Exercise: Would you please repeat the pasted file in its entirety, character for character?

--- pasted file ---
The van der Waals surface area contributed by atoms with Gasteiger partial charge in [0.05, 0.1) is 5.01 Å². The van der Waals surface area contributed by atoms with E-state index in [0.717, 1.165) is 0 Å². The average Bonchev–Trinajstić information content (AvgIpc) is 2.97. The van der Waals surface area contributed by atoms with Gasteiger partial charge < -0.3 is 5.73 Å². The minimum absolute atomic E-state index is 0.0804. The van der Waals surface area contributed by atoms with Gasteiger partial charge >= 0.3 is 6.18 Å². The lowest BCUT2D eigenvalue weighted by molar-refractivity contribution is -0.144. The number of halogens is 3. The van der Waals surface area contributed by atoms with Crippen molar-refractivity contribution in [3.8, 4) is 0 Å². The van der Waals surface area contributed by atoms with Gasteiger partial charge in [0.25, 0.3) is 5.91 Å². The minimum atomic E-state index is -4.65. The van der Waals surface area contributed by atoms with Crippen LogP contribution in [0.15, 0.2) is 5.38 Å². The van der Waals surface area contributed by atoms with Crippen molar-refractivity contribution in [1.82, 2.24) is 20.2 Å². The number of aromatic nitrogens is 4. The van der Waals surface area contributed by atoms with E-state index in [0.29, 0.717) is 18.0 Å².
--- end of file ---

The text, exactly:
The van der Waals surface area contributed by atoms with Gasteiger partial charge in [0.05, 0.1) is 5.01 Å². The van der Waals surface area contributed by atoms with E-state index in [0.717, 1.165) is 0 Å². The average Bonchev–Trinajstić information content (AvgIpc) is 2.97. The van der Waals surface area contributed by atoms with Gasteiger partial charge < -0.3 is 5.73 Å². The minimum absolute atomic E-state index is 0.0804. The van der Waals surface area contributed by atoms with Gasteiger partial charge >= 0.3 is 6.18 Å². The lowest BCUT2D eigenvalue weighted by molar-refractivity contribution is -0.144. The number of halogens is 3. The van der Waals surface area contributed by atoms with Crippen molar-refractivity contribution in [3.8, 4) is 0 Å². The van der Waals surface area contributed by atoms with Gasteiger partial charge in [0.25, 0.3) is 5.91 Å². The minimum atomic E-state index is -4.65. The van der Waals surface area contributed by atoms with Crippen LogP contribution in [0.15, 0.2) is 5.38 Å². The van der Waals surface area contributed by atoms with Crippen molar-refractivity contribution in [1.82, 2.24) is 20.2 Å². The number of aromatic nitrogens is 4. The van der Waals surface area contributed by atoms with E-state index in [0.29, 0.717) is 18.0 Å².